By, public domain photo

Hi, everybody and thanks for stopping by.  This is Part 2 of our look at diabetes, aided by my colleague, endocrinologist Dr. Laura LaFave.  Click on Part 1 here if you missed it from last week.




In this part, I’ll cover:

  • Risk factors for developing diabetes.  (Includes a BMI calculator that you should try).
  • Complications of diabetes.
  • Tips for reducing your chance of getting diabetes.

Here we go!

Risk factors:  what leads to diabetes?

Dr. Laura LaFave

We know that Type 1 diabetes is caused by the failure of certain cells in the pancreas to make insulin.  Insulin is necessary for life and so if the body doesn’t make any, that causes diabetes.

But that’s type 1, which is <5% of the cases of diabetes.  The other 95% is type 2 diabetes, and there is no single cause for type 2.  In fact, we’re not really sure what causes it at all.  What we do know is that there are risk factors which raise the chances that a person will develop type 2 diabetes.  A risk factor is not a direct cause necessarily.  Example:  being overweight is a risk factor for developing diabetes, but at the same time, not all overweight people have diabetes.

Dr. LaFave, when she was on Healthy Matters a couple weeks ago, talked to us about risk factors.  You can listen to her yourself on the podcast here.  Here’s a brief summary of what she said:

Diabetes risk factors

Age over 45 years.  Older folks develop diabetes at higher rates, and so we use the somewhat arbitrary age of 45 as a starting point.  At age 65, fully 25% of people have diabetes.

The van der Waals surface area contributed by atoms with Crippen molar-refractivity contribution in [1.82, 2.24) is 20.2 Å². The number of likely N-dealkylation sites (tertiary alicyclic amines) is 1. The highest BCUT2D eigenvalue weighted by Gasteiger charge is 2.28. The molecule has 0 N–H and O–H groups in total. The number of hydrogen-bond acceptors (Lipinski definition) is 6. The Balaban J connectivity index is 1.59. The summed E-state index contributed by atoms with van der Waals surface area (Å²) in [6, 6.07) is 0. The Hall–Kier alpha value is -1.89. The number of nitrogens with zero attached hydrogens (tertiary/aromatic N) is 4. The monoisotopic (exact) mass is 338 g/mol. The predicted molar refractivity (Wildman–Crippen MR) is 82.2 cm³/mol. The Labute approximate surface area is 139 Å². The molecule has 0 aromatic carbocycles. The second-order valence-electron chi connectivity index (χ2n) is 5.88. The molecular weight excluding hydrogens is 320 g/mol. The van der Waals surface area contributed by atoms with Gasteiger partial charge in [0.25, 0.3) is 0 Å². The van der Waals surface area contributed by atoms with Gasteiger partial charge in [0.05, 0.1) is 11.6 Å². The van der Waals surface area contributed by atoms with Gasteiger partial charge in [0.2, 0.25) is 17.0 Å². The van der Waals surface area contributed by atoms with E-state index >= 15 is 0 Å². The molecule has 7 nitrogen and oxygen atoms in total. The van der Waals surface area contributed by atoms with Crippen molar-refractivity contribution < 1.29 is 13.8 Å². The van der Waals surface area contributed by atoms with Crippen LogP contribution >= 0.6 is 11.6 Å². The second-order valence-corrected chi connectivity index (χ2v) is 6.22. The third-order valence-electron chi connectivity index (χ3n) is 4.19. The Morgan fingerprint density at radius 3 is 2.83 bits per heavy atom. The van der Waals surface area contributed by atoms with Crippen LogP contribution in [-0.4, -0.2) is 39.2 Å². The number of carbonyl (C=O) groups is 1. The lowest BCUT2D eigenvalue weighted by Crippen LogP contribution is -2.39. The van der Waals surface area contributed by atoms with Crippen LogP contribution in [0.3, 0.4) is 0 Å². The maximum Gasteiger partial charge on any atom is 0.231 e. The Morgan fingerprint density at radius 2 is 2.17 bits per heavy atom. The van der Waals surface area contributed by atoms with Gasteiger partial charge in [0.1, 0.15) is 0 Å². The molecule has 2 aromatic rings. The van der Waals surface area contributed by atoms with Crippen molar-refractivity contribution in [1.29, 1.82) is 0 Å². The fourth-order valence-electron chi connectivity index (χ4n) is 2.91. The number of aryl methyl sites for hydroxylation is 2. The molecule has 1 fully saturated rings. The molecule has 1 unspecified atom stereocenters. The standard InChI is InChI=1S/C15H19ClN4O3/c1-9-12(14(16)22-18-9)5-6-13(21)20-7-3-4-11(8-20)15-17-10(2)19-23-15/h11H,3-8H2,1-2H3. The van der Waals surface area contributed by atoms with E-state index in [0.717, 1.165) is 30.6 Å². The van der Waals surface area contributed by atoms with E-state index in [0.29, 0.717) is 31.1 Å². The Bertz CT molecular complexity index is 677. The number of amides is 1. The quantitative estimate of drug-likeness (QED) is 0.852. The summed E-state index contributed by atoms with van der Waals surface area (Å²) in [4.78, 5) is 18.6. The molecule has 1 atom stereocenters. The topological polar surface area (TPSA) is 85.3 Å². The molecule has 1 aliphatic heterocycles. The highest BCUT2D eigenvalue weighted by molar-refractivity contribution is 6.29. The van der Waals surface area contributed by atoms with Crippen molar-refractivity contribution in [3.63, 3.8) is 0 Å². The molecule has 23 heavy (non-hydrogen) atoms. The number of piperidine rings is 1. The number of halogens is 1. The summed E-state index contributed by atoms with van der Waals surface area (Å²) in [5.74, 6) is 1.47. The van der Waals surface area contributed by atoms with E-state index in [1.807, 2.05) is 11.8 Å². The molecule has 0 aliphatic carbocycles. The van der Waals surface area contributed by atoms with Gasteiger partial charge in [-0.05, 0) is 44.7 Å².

Obesity or being overweight.  This is well-established risk for diabetes and is the one we talk the most about.  It is simply a fact that if you are overweight, your chances of getting diabetes is higher.  One way to measure this is the Body Mass Index, or BMI.  A BMI over 25 is called overweight and puts you at higher risk for diabetes.  For people of Asian descent, the BMI cutoff is lower, so if it is greater than 23 in person of Asian origin, that is a risk factor.

If you don’t know your BMI, I encourage you to check it by clicking on this BMI calculator.  You just need to know your height and weight.

Family history.  If you have first degree family members with diabetes (parents, siblings, children) then you are at higher risk for developing it yourself.

Gestational diabetes.  Women who had gestational diabetes (diabetes of pregnancy) have a 50% chance  of developing diabetes 10 years after that pregnancy.  Even if the diabetes went away after the pregnancy (as it usually does) women in this group should be tested for diabetes frequently (like every year).

Ethnicity.  Certain populations face higher rates of diabetes than others.  The reasons for this are complicated and may have to do with lots of factors that we don’t understand (like poor access to health care, nutritional, environment, poverty, maybe genetics, and such things).  Here is a sampling of diabetes rates in the United States:

[table id=9 /]

Complications of diabetes.  What goes wrong.

With a couple exceptions, the dangers of diabetes are not immediate.  Those exceptions are 1) hypoglycemic which is low blood sugars, and 2) ketoacidosis which is a severe condition of very high blood sugars.  Both problems are emergencies.  But most problems with diabetes happen 5 or 10 years – or even later – down the road.

Complications can be lumped into two big groups:  microvascular and macrovascular.

When glucose accumulates in the blood stream, it is useless to the cells where it is needed, and instead, it wreaks havoc with the blood vessels.  The sheer number of complications from this simple problem – too much circulating glucose – may surprise you. Here’s a sampling of what can happen.

The small blood vessels, microvascular complications

Microvascular complications affect body organs that have itty-bitty blood vessels supplying them.  Here are the big three.